Stamp duty implications also arise when assigning an option or appointing a nominee to exercise an option. The stamp duty liability can be significant and specialist stamp duty advice should be sought from an accountant if an assignment or nomination is considered.



A purchaser who has entered into a Call Option Deed, but has not yet exercised the Call Option, may be entitled to assign its rights under the Call Option Deed to a third party.

On completion of the assignment, the third party will step into the shoes of the purchaser as if it were the original purchaser under the Call Option Deed. The third party and the vendor then proceed with the transaction in accordance with the terms of the Call Option Deed.

If an Option is assigned to an unrelated third party, it is likely to be deemed a Transfer, unless one of the legislated exemptions apply.

In Coles Myer Ltd v Commissioner of State Revenue [1998] 4 VR 728 at 730 Ormiston JA defined transfer as follows:

There are two parties to every transfer, the transferor who disposes of all rights in the transferred property and the transferee who receives or acquires them so as thereafter to have the power to exercise effectively the same rights in the future. For an instrument properly to be characterised as a ‘transfer’ on must be able to find that the property has passed from transferor to transferee so that the property is vested in a transferee who for all practical purposes is then capable of exercising the same rights as were capable of being exercised by the transferor before the transfer was executed.”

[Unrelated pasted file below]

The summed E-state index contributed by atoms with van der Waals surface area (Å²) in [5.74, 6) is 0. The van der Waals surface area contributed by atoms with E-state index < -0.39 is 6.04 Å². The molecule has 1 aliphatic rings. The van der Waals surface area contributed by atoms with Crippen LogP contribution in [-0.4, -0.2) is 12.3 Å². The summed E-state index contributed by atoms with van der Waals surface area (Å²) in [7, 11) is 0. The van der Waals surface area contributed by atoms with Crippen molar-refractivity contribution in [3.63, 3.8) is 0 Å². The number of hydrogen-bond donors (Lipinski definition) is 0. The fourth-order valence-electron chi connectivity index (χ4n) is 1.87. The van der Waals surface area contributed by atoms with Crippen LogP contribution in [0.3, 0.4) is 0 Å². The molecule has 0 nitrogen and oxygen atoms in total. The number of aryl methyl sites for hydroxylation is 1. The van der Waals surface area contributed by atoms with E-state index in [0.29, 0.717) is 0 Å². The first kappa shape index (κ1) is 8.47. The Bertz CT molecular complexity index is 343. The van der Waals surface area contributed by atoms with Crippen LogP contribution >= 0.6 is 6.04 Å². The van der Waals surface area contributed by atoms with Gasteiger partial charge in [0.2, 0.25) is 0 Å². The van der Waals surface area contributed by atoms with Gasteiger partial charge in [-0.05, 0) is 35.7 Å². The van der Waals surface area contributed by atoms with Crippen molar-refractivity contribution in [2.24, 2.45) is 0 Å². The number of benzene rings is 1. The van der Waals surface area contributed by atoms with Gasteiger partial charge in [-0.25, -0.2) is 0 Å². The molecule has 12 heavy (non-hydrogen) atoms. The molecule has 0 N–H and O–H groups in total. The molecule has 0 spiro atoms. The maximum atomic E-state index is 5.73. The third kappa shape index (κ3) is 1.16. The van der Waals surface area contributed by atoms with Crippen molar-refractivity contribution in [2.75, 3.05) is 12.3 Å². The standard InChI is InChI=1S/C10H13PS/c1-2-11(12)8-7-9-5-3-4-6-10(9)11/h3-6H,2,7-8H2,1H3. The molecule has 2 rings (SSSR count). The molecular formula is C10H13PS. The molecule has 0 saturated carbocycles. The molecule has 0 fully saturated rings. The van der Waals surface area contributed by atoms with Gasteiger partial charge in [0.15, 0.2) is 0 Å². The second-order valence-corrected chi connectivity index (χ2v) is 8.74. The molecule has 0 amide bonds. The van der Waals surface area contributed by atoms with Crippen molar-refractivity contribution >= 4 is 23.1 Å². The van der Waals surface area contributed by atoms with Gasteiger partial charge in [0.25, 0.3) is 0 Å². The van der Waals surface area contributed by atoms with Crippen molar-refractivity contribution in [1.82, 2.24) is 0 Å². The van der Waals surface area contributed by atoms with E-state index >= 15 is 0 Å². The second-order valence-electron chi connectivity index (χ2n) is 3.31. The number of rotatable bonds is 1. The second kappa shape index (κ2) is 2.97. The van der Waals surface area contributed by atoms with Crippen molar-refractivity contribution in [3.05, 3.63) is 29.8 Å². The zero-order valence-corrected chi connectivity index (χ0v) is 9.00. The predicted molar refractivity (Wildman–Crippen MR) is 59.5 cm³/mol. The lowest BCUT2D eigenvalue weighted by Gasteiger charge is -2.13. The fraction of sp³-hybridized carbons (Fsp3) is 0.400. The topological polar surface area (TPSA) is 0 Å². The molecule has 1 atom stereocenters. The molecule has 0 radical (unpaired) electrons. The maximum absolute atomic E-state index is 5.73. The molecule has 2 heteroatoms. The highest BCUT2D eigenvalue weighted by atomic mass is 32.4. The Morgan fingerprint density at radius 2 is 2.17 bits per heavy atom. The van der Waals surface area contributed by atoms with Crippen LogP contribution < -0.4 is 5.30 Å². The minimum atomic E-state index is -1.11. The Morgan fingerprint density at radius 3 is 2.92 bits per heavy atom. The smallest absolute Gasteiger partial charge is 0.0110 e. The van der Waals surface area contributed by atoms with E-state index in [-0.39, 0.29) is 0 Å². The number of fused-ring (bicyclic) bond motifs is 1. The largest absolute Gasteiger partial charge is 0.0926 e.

Section 107 of the Duties Act 1997 (NSW) deals with: Assignment of rights under call option dutiable as transfer. The transfer of dutiable property (including dutiable property that is residential-related property) is taken to occur when the assignment is made, regardless of when the Call Option or Put Option is exercisable.

Section 108 goes on to place the liability to pay Call Option Assignment Duty of the party assigning their rights. This captures the duty that is payable by the Grantee that would have otherwise been delayed until exercise of the option.

The option holder must pay Call Option Assignment Duty, as a consequence of this transaction, as if the transfer of the option were a transfer of the land. Duty is payable on the dutiable value of the land.

In addition to this, the transferee of the option must pay duty on the transfer of the option. Duty is payable on the dutiable value of the option.


Option Deeds regularly include a provision for the Grantee to nominate an entity to exercise the option, or become the Purchaser under the Contract that comes into existence when the option is exercised.

The appointment of a nominee is different to an assignment (where the purchaser assigns its rights under the Call Option Deed). If a nominee does exercise the Call Option, the contract which comes into existence will be between the nominee and the vendor, instead of between the purchaser and the vendor. This is generally not deemed to be a Transfer.

It is important for each transaction to be assessed and adequately advised on by specialists in Tax and Property.